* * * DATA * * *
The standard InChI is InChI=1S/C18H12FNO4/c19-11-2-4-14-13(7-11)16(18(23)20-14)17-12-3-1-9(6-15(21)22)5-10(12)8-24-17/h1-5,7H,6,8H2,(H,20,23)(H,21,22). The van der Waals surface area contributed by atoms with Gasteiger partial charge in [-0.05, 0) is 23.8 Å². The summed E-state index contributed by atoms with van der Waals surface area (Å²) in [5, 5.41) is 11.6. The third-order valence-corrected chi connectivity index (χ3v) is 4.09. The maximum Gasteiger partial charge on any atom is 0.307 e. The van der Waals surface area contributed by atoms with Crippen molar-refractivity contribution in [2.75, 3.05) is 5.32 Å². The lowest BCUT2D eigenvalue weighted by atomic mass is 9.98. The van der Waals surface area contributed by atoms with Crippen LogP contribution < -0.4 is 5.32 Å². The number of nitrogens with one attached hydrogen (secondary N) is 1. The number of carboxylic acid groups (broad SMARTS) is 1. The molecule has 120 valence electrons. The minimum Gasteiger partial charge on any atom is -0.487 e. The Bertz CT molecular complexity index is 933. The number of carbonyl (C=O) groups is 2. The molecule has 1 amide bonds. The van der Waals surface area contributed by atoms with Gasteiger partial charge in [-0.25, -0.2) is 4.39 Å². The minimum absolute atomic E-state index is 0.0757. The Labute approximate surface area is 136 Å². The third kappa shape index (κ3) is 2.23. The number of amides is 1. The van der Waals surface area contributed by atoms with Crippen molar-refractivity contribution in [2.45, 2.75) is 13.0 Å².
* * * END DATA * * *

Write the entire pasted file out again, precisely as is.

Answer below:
The standard InChI is InChI=1S/C18H12FNO4/c19-11-2-4-14-13(7-11)16(18(23)20-14)17-12-3-1-9(6-15(21)22)5-10(12)8-24-17/h1-5,7H,6,8H2,(H,20,23)(H,21,22). The van der Waals surface area contributed by atoms with Gasteiger partial charge in [-0.05, 0) is 23.8 Å². The summed E-state index contributed by atoms with van der Waals surface area (Å²) in [5, 5.41) is 11.6. The third-order valence-corrected chi connectivity index (χ3v) is 4.09. The maximum Gasteiger partial charge on any atom is 0.307 e. The van der Waals surface area contributed by atoms with Crippen molar-refractivity contribution in [2.75, 3.05) is 5.32 Å². The lowest BCUT2D eigenvalue weighted by atomic mass is 9.98. The van der Waals surface area contributed by atoms with Crippen LogP contribution < -0.4 is 5.32 Å². The number of nitrogens with one attached hydrogen (secondary N) is 1. The number of carboxylic acid groups (broad SMARTS) is 1. The molecule has 120 valence electrons. The minimum Gasteiger partial charge on any atom is -0.487 e. The Bertz CT molecular complexity index is 933. The number of carbonyl (C=O) groups is 2. The molecule has 1 amide bonds. The van der Waals surface area contributed by atoms with Gasteiger partial charge in [-0.25, -0.2) is 4.39 Å². The minimum absolute atomic E-state index is 0.0757. The Labute approximate surface area is 136 Å². The third kappa shape index (κ3) is 2.23. The number of amides is 1. The van der Waals surface area contributed by atoms with Crippen molar-refractivity contribution in [2.45, 2.75) is 13.0 Å².